Sunday, January 24, 2010

"The God Patent"

The book "The God Patent" relates to intellectual property at several levels.

Evan Karp writes of the manner of publication of the book by the author (Ransom Stephens):

Last month, when his first novel, "The God Patent," was released, it marked a milestone not only for Ransom but for the book industry as well, as the first debut novel to emerge from the new paradigm of online publishing.

"The God Patent" is the fourth book that new boutique publisher Numina Press of San Rafael has put out as a result of, the so-called YouTube for documents that allows authors to pretest the selling power of their books. With its epic themes grounded in authentic science, "The God Patent" is not something one of the so-called Big Sisters of publishing would necessarily pursue from a first-time author.

Of the book and the protagonist Ryan McNear:

But Ryan has made some costly mistakes that result in his losing both his job and the custody of his daughter. He ends up in Petaluma, where ex-lawyer and con man/landlord Dodge Nutter claims a percentage of all royalties from the patents Ryan and his pal Foster Reed were awarded for proposals they wrote years before.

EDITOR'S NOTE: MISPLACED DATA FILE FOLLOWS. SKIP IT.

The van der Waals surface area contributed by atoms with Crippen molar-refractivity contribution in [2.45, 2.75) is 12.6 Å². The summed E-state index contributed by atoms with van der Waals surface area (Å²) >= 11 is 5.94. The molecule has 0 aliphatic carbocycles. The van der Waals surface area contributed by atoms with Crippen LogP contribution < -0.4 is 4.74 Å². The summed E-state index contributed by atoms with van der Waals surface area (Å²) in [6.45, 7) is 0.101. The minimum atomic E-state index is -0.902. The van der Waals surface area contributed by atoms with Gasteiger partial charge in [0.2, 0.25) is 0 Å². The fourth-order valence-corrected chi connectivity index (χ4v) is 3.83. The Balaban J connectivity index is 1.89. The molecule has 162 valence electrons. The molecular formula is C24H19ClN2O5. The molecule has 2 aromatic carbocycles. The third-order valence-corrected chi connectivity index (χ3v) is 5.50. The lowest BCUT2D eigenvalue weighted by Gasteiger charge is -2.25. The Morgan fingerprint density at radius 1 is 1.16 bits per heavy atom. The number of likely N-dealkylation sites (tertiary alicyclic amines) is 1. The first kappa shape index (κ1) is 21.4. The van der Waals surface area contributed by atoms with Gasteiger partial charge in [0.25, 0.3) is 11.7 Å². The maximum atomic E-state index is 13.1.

One of the patents disguises a theory of the soul as a software algorithm, and the other combines the biblical story of creation with the Big Bang as the basis for a power generator. Foster builds a power generator that he believes will link science and spirituality and finally prove the existence of God.

There is no Ransom Stephens on the USPTO roster of attorneys/agents although Karp writes of "Stephens' experience as a particle physicist, director of patents (...)" However, one recalls that Mallun Yen is not a registered patent attorney either.
Cisco's chief patent counsel is not a registered patent attorney?!?
]. Nor is Mark Lemley.

See also a homepage.


Blogger Ransom said...

Dr. Ebert,
I'm not a patent attorney by any stretch. The premise for the novel is based on a game that engineers play (mostly at large companies where bonuses are granted for submitting patents and, yes, in the article "proposal" should have been "submissions") to see how many ridiculous patents they can get past legal. Some are even granted. In the novel, the protagonist patents the soul by dressing it up as a software algorithm: "Now every time anyone exercises free will they owe me a royalty."
My experience in patent areas was as Director of Advanced Tech for a startup where I worked with the company's patent attorney and as an engineer with a big company where I submitted several and had a couple granted - none of my were totally bogus, though.
If you get a chance to read the book, I'd love to hear your take on the idea.

9:59 AM  

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